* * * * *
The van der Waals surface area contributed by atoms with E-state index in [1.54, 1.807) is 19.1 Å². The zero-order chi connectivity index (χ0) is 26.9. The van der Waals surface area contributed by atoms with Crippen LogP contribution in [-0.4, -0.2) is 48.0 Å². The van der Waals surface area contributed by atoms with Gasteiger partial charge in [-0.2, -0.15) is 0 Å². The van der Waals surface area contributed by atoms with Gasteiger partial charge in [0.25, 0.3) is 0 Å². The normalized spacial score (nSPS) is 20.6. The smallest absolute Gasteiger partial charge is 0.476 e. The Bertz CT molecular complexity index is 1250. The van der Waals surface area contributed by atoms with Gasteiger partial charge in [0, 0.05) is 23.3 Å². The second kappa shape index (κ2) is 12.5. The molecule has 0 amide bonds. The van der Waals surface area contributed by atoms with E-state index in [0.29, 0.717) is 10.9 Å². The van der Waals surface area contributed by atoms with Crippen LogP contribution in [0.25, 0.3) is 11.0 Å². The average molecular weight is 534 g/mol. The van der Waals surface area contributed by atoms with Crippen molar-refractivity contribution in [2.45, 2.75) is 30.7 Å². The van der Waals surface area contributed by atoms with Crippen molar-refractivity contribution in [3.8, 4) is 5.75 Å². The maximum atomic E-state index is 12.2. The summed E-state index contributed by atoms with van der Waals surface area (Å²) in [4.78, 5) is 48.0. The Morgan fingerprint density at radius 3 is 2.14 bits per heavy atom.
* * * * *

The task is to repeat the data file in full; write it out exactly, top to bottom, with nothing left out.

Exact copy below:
The van der Waals surface area contributed by atoms with E-state index in [1.54, 1.807) is 19.1 Å². The zero-order chi connectivity index (χ0) is 26.9. The van der Waals surface area contributed by atoms with Crippen LogP contribution in [-0.4, -0.2) is 48.0 Å². The van der Waals surface area contributed by atoms with Gasteiger partial charge in [-0.2, -0.15) is 0 Å². The van der Waals surface area contributed by atoms with Gasteiger partial charge in [0.25, 0.3) is 0 Å². The normalized spacial score (nSPS) is 20.6. The smallest absolute Gasteiger partial charge is 0.476 e. The Bertz CT molecular complexity index is 1250. The van der Waals surface area contributed by atoms with Gasteiger partial charge in [0, 0.05) is 23.3 Å². The second kappa shape index (κ2) is 12.5. The molecule has 0 amide bonds. The van der Waals surface area contributed by atoms with E-state index in [0.29, 0.717) is 10.9 Å². The van der Waals surface area contributed by atoms with Crippen LogP contribution in [0.25, 0.3) is 11.0 Å². The average molecular weight is 534 g/mol. The van der Waals surface area contributed by atoms with Crippen molar-refractivity contribution in [2.45, 2.75) is 30.7 Å². The van der Waals surface area contributed by atoms with Crippen molar-refractivity contribution in [3.8, 4) is 5.75 Å². The maximum atomic E-state index is 12.2. The summed E-state index contributed by atoms with van der Waals surface area (Å²) in [4.78, 5) is 48.0. The Morgan fingerprint density at radius 3 is 2.14 bits per heavy atom.